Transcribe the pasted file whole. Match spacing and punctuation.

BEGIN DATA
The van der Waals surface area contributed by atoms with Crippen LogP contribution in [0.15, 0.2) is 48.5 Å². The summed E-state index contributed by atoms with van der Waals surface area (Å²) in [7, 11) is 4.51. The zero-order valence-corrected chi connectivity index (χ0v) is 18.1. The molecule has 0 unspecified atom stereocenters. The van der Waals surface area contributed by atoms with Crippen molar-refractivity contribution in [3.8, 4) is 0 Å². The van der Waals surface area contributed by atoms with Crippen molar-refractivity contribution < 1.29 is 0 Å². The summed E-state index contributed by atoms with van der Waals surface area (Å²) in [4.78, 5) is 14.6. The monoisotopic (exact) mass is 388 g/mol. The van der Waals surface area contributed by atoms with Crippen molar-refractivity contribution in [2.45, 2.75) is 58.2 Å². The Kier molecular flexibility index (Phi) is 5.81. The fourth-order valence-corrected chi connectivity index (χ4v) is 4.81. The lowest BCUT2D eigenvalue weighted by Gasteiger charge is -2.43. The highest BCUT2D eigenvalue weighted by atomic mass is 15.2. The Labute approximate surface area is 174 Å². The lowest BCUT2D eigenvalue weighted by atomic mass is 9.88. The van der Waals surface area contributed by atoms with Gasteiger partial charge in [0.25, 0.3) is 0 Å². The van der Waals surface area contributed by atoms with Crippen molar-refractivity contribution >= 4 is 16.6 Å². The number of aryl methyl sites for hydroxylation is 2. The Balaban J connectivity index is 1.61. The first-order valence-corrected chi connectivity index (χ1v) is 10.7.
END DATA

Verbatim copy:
The van der Waals surface area contributed by atoms with Crippen LogP contribution in [0.15, 0.2) is 48.5 Å². The summed E-state index contributed by atoms with van der Waals surface area (Å²) in [7, 11) is 4.51. The zero-order valence-corrected chi connectivity index (χ0v) is 18.1. The molecule has 0 unspecified atom stereocenters. The van der Waals surface area contributed by atoms with Crippen molar-refractivity contribution in [3.8, 4) is 0 Å². The van der Waals surface area contributed by atoms with Crippen molar-refractivity contribution < 1.29 is 0 Å². The summed E-state index contributed by atoms with van der Waals surface area (Å²) in [4.78, 5) is 14.6. The monoisotopic (exact) mass is 388 g/mol. The van der Waals surface area contributed by atoms with Crippen molar-refractivity contribution in [2.45, 2.75) is 58.2 Å². The Kier molecular flexibility index (Phi) is 5.81. The fourth-order valence-corrected chi connectivity index (χ4v) is 4.81. The lowest BCUT2D eigenvalue weighted by Gasteiger charge is -2.43. The highest BCUT2D eigenvalue weighted by atomic mass is 15.2. The Labute approximate surface area is 174 Å². The lowest BCUT2D eigenvalue weighted by atomic mass is 9.88. The van der Waals surface area contributed by atoms with Gasteiger partial charge in [0.25, 0.3) is 0 Å². The van der Waals surface area contributed by atoms with Crippen molar-refractivity contribution >= 4 is 16.6 Å². The number of aryl methyl sites for hydroxylation is 2. The Balaban J connectivity index is 1.61. The first-order valence-corrected chi connectivity index (χ1v) is 10.7.